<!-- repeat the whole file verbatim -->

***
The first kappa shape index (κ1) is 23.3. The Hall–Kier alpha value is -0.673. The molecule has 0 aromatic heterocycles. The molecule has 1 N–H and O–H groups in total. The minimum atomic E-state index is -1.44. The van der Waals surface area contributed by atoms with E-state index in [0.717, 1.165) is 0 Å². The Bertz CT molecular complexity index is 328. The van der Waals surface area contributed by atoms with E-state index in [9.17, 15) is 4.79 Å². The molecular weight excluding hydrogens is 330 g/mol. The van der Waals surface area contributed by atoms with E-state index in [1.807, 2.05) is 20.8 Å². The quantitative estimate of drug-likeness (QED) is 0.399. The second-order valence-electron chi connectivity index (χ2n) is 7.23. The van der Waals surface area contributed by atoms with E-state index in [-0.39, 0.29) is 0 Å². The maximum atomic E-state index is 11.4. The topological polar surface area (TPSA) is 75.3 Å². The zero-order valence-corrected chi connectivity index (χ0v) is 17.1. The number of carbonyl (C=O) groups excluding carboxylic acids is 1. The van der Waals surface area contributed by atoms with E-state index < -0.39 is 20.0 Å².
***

The first kappa shape index (κ1) is 23.3. The Hall–Kier alpha value is -0.673. The molecule has 0 aromatic heterocycles. The molecule has 1 N–H and O–H groups in total. The minimum atomic E-state index is -1.44. The van der Waals surface area contributed by atoms with E-state index in [0.717, 1.165) is 0 Å². The Bertz CT molecular complexity index is 328. The van der Waals surface area contributed by atoms with E-state index in [9.17, 15) is 4.79 Å². The molecular weight excluding hydrogens is 330 g/mol. The van der Waals surface area contributed by atoms with E-state index in [1.807, 2.05) is 20.8 Å². The quantitative estimate of drug-likeness (QED) is 0.399. The second-order valence-electron chi connectivity index (χ2n) is 7.23. The van der Waals surface area contributed by atoms with E-state index in [-0.39, 0.29) is 0 Å². The maximum atomic E-state index is 11.4. The topological polar surface area (TPSA) is 75.3 Å². The zero-order valence-corrected chi connectivity index (χ0v) is 17.1. The number of carbonyl (C=O) groups excluding carboxylic acids is 1. The van der Waals surface area contributed by atoms with E-state index < -0.39 is 20.0 Å².